Robert Abela was understandably euphoric when Malta was removed from the Financial Action Task Force’s list of untrustworthy jurisdictions. Malta, he told journalists, “stands as an example to other jurisdictions”.
He spoke too soon. Within less than a month, his government would face heavy criticism from three institutions – the European Commission, the European Parliament’s civil liberties, justice and home affairs committee (LIBE) and the Maltese superior court – that left the prime minister badly bruised.
They all but completely demolished his talk of an exemplary jurisdiction.
The FATF found that Malta had made “significant progress” and “strengthened the effectiveness” of its anti-money laundering regime to combat the “strategic deficiencies” flagged last year. It did say, however, that it had more work to do.
In fact, while acknowledging that some action has been taken by Malta, both the European Commission and LIBE are far from happy with progress. They do not seem to trust the Maltese authorities that they are indeed delivering on their promises and commitments.
In its latest report on Malta, the European Commission notes, for example, there has been no progress to ensure consistent follow-up of Constitutional Court judgments declaring laws to be unconstitutional.
Brussels raises a number of other serious issues. The wheels of justice are slow.
The investigation of high-level corruption cases take too long and final judgments remain elusive. To be fair, the delays in the justice system have been a noose around the country’s neck for decades.
Both journalists and citizens have problems obtaining information from public entities. The independence and governance of public service media remain worrying. And a national human rights institution has yet to be set up. The MEPs sitting on the civil liberties committee declared they will “constantly monitor” the situation in Malta, particularly with regard to the rule of law. This warning, for that is what it is, must be seen against comments they made last May when a delegation had visited the island.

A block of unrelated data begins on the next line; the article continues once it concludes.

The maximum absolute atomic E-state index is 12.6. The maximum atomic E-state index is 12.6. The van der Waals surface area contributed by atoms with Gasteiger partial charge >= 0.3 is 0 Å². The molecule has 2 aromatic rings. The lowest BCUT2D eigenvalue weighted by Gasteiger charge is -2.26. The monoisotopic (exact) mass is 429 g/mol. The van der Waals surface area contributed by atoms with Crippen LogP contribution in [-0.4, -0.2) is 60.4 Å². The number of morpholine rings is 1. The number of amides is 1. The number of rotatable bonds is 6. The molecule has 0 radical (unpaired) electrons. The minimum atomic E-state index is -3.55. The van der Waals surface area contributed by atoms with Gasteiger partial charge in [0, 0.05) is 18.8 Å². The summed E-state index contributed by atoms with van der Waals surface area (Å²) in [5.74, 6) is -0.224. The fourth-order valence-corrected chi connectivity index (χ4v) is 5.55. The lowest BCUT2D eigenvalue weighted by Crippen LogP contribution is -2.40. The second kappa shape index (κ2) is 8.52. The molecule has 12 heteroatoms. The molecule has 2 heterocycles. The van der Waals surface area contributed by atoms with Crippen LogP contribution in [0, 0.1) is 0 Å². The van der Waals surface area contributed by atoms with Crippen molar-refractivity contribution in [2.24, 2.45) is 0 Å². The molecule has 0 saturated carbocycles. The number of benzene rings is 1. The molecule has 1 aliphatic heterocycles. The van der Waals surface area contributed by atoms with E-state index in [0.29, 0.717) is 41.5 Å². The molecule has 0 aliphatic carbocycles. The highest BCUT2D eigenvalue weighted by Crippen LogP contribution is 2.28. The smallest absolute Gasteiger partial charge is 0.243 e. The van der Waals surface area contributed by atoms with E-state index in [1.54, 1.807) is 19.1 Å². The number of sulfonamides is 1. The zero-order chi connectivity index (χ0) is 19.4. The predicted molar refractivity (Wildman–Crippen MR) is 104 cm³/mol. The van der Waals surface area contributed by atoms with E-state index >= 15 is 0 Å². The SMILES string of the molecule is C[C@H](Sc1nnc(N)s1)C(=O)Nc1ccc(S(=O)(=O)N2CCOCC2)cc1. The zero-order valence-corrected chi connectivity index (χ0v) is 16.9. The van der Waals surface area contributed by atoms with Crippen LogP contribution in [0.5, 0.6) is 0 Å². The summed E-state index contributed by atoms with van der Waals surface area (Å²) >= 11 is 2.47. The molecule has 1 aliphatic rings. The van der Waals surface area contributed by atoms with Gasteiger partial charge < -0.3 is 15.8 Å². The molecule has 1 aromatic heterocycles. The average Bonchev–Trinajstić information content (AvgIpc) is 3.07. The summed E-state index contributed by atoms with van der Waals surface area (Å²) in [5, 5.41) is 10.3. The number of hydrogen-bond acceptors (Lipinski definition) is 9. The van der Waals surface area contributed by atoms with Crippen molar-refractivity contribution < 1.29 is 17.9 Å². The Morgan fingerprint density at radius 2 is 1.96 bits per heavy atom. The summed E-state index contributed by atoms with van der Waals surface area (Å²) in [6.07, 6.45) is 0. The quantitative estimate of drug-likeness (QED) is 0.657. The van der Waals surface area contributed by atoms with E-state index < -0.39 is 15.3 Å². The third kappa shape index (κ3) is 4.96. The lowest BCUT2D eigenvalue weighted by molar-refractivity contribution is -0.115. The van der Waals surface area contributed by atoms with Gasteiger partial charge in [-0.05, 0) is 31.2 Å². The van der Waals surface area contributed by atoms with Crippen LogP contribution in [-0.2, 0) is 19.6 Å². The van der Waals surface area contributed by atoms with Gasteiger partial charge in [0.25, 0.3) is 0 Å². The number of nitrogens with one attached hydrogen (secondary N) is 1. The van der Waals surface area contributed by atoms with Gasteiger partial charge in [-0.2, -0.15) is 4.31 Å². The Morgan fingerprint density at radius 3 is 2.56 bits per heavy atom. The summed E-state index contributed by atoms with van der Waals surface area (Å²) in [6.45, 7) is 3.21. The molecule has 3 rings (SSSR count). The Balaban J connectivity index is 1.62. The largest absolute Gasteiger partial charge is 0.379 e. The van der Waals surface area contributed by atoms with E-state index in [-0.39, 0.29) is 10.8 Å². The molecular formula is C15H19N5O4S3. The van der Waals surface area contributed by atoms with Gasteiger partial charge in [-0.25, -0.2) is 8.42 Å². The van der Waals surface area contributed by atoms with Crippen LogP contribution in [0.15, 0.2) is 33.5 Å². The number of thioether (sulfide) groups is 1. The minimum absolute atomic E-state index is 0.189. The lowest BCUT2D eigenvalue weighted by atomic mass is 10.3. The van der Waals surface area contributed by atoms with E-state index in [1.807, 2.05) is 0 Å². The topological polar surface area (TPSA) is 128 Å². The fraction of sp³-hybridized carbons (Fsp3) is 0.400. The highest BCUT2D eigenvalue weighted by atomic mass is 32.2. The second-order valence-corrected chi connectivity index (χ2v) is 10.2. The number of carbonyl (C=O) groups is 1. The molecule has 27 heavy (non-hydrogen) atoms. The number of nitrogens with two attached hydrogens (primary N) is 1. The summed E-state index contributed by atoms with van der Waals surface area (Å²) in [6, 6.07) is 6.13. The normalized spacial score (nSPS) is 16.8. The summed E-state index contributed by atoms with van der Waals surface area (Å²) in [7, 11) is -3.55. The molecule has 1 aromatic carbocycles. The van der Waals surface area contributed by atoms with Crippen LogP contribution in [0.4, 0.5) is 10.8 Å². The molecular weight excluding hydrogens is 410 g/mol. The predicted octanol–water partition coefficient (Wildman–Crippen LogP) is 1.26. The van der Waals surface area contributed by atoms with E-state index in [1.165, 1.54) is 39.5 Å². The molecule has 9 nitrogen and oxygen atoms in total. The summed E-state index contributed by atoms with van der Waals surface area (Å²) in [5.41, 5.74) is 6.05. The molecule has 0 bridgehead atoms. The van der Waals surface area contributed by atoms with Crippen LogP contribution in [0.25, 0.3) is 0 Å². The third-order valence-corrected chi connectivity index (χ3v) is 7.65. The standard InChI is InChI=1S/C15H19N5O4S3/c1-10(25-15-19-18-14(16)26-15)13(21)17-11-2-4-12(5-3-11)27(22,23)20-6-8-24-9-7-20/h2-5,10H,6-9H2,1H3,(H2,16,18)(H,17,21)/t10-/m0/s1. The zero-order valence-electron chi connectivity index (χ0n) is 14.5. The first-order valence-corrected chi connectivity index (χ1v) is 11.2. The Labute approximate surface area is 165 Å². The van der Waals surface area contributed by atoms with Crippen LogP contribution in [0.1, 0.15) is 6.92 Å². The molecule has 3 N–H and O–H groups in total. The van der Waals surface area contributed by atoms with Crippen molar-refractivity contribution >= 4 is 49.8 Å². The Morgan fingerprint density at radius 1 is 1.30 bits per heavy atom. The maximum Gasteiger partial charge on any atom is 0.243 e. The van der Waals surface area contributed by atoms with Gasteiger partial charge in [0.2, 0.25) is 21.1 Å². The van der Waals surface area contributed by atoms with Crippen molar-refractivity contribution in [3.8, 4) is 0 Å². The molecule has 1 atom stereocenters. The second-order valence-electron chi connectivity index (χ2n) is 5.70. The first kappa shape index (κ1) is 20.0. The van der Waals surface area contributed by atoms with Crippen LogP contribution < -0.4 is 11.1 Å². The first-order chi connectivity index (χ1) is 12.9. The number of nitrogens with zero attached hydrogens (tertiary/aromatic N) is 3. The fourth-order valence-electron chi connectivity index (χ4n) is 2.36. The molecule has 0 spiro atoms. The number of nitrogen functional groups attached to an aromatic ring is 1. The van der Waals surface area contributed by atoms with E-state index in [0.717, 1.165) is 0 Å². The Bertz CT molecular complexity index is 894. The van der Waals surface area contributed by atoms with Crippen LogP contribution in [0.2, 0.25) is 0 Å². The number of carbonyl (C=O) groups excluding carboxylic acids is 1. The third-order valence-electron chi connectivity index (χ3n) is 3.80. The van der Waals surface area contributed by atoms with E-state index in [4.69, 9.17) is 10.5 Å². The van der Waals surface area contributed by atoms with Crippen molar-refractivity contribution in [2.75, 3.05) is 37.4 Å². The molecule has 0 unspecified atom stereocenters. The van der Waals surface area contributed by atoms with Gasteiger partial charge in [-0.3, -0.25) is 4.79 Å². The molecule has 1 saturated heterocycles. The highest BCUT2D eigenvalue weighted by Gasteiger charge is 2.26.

Malta’s rule of law reforms process, they remarked, “lacks pace and speed and some of the reforms are half-hearted and not complete”.
In its mission report, published just a few days ago, LIBE speaks of impunity afforded to key figures in the Joseph Muscat administration, and the “slow progress” made in the wake of Daphne Caruana Galizia’s murder, especially the implementation of recommendations made by the public inquiry.
They also spoke of obstacles to media freedom and pluralism.
As it happened, this last point was raised by a superior court judge in a case which the Nationalist Party instituted against the Broadcasting Authority and PBS.
When the state sets up its broadcasting station, where it is a dominant player, it must provide the public with “impartial and precise information as well as an array of opinions and comments reflecting diverse political views in the country”, Mr Justice Grazio Mercieca ruled.
Pluralism, he said, is an important factor in terms of the right to freedom of expression, making an appeal for such a right to “no longer be trampled upon” though acknowledging that such comment “remains a solitary voice in the wilderness”.
Neither the voice of the judge nor that of the European Commission or LIBE should remain in the wilderness.
Much depends on Prime Minister Robert Abela to turn the web of corruption he inherited into a web of hope, even if that means a widespread changing of the guards.
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